That time was well within my own lifetime as well: those who were addicted were looked upon as criminals and treated as such. Fortunately for society (and innumerable individuals) our knowledge about addictions and drug treatment has improved. We now know that it is a disease, one with many causes and thus many possible treatments. Further, we've also learnt that what works for one patient may well not work for another: although there are enough treatments that we can find one or another to suit all.
This is part of a more general trend of course, it's not just restricted to drug treatment. Our whole society is now more aware that we are all individuals, that there are no one size fits all solutions to any problems. We all need to be treated holistically, as a whole person, rather than simply units in one plan or another.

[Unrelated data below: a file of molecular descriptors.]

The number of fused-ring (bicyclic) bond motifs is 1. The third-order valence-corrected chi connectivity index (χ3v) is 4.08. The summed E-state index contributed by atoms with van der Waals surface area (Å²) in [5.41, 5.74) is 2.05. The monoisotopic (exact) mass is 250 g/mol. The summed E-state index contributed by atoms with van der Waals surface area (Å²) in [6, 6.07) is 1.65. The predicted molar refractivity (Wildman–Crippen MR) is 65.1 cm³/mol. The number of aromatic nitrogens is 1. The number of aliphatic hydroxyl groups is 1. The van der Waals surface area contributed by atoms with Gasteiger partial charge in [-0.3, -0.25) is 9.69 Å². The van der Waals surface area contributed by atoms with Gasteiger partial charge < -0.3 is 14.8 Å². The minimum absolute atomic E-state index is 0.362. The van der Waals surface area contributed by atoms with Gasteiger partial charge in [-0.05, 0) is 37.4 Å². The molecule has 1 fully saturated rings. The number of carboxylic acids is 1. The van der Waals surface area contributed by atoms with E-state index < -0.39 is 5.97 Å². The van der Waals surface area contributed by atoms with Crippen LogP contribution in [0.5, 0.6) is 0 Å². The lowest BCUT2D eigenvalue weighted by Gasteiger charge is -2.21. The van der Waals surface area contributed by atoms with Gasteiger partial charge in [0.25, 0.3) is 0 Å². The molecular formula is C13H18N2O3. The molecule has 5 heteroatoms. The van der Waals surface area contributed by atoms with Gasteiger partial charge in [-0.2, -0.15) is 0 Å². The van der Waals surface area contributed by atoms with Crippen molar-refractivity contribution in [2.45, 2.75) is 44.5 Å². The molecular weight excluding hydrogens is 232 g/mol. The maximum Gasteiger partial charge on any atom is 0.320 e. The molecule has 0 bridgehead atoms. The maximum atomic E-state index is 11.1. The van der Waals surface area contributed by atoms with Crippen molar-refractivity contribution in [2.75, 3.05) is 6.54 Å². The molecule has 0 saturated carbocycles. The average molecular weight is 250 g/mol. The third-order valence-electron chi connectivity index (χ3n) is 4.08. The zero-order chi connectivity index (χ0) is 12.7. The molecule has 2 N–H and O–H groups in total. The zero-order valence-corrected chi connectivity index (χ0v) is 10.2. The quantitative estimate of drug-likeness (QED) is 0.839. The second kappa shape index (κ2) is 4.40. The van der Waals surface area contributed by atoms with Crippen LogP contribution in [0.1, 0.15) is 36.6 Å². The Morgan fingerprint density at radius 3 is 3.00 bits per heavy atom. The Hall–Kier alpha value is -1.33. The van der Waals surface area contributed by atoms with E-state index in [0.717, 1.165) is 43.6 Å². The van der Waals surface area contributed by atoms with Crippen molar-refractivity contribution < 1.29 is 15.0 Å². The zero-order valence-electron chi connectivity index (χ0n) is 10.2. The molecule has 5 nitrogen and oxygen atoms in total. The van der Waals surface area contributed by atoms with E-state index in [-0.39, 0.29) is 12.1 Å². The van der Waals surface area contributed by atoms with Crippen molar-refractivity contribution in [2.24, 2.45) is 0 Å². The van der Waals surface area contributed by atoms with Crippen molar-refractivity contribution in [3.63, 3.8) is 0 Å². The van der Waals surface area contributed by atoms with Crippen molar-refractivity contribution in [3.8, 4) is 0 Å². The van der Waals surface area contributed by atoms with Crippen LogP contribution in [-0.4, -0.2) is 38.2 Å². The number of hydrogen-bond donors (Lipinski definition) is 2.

So we find that at modern drug treatment centers like the Pat Moore Foundation there are many different treatment options. It's the patient who works with advisors to decide which is working the best for any individual. This might mean a program based upon therapy: trying to deal with an underlying psychology that predisposes towards addiction for example. Or it might be that such a dual diagnosis isn't quite right and it's more a case of a more medically driven intervention. Or perhaps the group work and support of the 12 steps program made famous by AA is more likely to work?
The advantage of having each of these (and others) all on the same campus is that if one is not working, another can be tried: or if one is working and it is time to move on then that can be done as well. But perhaps the most important point is that as we've learnt more so we've been able to better treat addictions: making the world a better place, one slow step after another.